My father has been interested in lighthouses for years and has visited many around the world. I have a connection to one from very early in my life. I was born on King Island in Bass Strait, off the coast of Tasmania and home of the tall Cape Wickham lighthouse. Although I don’t remember the occasion I have a photograph Dad took of me in front of the light.
Stamp: lighthouse (DD)
Inks: stormy sky, forest moss, black soot distress inks & markers
Stains: worn lipstick, mustard seed, salty ocean, forest moss, black soot, stormy sky, vintage photo distress
Paper: hot pressed watercolour paper
Tools: stamping platform
Also: micron pen .01
I am sharing this card on the Foiled Fox blog today, a great place to visit if you are looking for some inspiring content or some lovely products (in their online store). I am grateful to The Foiled Fox for supporting my creative work in a variety of ways and I want to let you know my blog includes affiliate links to their online store which give me a small commission.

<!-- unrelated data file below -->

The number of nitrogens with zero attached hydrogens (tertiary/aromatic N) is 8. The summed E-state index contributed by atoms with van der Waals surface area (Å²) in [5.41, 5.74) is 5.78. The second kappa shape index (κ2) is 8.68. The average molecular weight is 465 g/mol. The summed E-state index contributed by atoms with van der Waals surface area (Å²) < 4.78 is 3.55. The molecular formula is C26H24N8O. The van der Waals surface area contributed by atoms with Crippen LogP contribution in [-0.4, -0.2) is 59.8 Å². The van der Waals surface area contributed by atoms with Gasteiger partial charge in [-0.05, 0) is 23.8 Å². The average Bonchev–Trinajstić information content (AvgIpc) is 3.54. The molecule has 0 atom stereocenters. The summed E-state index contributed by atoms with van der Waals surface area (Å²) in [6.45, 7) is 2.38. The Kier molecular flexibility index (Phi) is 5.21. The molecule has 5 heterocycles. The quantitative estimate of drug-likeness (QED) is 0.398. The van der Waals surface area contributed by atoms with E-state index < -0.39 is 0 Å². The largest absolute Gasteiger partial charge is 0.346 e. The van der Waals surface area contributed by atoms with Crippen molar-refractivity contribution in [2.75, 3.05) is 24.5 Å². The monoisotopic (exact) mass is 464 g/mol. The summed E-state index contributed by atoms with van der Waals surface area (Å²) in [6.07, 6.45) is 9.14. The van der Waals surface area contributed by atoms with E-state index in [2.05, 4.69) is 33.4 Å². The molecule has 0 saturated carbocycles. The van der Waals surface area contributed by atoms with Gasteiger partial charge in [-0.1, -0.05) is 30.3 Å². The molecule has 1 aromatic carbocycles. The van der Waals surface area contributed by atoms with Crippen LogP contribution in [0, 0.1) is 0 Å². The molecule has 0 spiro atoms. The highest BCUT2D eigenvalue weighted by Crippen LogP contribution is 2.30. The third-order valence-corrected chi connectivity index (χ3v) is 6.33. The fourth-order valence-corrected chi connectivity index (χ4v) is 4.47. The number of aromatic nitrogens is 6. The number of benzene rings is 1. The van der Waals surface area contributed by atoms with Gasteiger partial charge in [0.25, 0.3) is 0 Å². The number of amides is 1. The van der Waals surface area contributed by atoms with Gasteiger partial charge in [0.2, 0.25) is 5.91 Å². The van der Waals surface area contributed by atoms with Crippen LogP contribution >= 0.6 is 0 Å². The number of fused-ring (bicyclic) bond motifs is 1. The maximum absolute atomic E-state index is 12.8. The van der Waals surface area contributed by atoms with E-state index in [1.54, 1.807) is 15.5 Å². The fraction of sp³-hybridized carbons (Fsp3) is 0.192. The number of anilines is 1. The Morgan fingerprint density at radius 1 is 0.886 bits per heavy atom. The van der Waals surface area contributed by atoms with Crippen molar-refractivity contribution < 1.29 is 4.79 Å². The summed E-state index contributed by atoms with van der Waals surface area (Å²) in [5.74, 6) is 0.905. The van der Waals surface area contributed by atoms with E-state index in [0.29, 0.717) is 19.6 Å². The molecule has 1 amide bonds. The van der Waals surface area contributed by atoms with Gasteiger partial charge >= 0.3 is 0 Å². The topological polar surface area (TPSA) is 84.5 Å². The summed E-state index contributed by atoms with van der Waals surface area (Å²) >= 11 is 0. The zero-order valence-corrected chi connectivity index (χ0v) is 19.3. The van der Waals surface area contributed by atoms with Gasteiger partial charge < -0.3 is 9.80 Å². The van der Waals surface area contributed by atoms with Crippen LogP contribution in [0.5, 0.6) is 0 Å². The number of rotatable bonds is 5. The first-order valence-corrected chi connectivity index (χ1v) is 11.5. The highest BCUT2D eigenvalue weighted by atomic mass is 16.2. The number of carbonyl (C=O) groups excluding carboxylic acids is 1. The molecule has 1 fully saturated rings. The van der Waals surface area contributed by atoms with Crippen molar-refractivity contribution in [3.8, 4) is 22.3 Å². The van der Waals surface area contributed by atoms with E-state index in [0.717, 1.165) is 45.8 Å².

Yet again I used my distress stains to work with a Penny Black floral stamp. You may have heard the distress stain daubers are being discontinued but the spray stains are not so I intend to refill my daubers from my spray stains; the stain is the same in both bottles. If you don’t want to get messy and do refills you can just paint stain onto your stamp with a brush or use an ink pad and spritz your stamp for a looser, more watery look.
I started in my stamping platform by inking the flower and bud with worn lipstick stain. I stamped then cleaned the stamp so I would not contaminate the dauber of the dusty concord distress stain when I added that next. I kept the dusty concord mainly around the edges of the flower and tip of the bud but it blended into the flower a little which is what I was after.
I added a sentiment in versafine clair monarch ink then popped up the whole panel on white foam before adding it to card base.